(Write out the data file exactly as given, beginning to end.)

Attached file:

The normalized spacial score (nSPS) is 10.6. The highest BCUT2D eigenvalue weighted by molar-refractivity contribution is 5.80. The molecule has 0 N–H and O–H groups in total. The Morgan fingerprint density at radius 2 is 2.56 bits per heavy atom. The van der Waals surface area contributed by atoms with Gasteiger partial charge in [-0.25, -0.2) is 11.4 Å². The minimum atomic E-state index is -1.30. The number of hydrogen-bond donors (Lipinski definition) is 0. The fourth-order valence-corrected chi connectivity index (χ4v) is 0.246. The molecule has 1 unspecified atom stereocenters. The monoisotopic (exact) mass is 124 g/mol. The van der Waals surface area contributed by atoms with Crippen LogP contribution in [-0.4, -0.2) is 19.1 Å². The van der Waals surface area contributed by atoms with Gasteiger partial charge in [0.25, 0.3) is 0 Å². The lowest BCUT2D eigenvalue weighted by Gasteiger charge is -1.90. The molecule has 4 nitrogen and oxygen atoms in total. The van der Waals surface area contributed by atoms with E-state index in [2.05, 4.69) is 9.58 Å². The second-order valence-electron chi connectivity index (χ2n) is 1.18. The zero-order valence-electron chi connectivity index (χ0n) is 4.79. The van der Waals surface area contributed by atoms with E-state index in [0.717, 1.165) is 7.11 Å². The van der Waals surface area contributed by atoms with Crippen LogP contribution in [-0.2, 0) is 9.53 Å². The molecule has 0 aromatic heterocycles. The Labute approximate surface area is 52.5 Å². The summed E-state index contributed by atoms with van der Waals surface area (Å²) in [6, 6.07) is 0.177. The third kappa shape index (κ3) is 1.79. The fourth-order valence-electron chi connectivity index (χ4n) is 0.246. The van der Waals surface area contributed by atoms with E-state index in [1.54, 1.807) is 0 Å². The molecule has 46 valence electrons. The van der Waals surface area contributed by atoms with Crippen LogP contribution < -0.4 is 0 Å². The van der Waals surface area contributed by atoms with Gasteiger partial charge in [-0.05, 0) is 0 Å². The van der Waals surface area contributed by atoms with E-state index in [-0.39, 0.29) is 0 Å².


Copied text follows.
The normalized spacial score (nSPS) is 10.6. The highest BCUT2D eigenvalue weighted by molar-refractivity contribution is 5.80. The molecule has 0 N–H and O–H groups in total. The Morgan fingerprint density at radius 2 is 2.56 bits per heavy atom. The van der Waals surface area contributed by atoms with Gasteiger partial charge in [-0.25, -0.2) is 11.4 Å². The minimum atomic E-state index is -1.30. The number of hydrogen-bond donors (Lipinski definition) is 0. The fourth-order valence-corrected chi connectivity index (χ4v) is 0.246. The molecule has 1 unspecified atom stereocenters. The monoisotopic (exact) mass is 124 g/mol. The van der Waals surface area contributed by atoms with Crippen LogP contribution in [-0.4, -0.2) is 19.1 Å². The van der Waals surface area contributed by atoms with Gasteiger partial charge in [0.25, 0.3) is 0 Å². The lowest BCUT2D eigenvalue weighted by Gasteiger charge is -1.90. The molecule has 4 nitrogen and oxygen atoms in total. The van der Waals surface area contributed by atoms with E-state index in [2.05, 4.69) is 9.58 Å². The second-order valence-electron chi connectivity index (χ2n) is 1.18. The zero-order valence-electron chi connectivity index (χ0n) is 4.79. The van der Waals surface area contributed by atoms with E-state index in [0.717, 1.165) is 7.11 Å². The van der Waals surface area contributed by atoms with Crippen LogP contribution in [-0.2, 0) is 9.53 Å². The molecule has 0 aromatic heterocycles. The Labute approximate surface area is 52.5 Å². The summed E-state index contributed by atoms with van der Waals surface area (Å²) in [6, 6.07) is 0.177. The third kappa shape index (κ3) is 1.79. The fourth-order valence-electron chi connectivity index (χ4n) is 0.246. The van der Waals surface area contributed by atoms with E-state index in [1.54, 1.807) is 0 Å². The molecule has 46 valence electrons. The van der Waals surface area contributed by atoms with Crippen LogP contribution < -0.4 is 0 Å². The van der Waals surface area contributed by atoms with Gasteiger partial charge in [-0.05, 0) is 0 Å². The van der Waals surface area contributed by atoms with E-state index in [-0.39, 0.29) is 0 Å².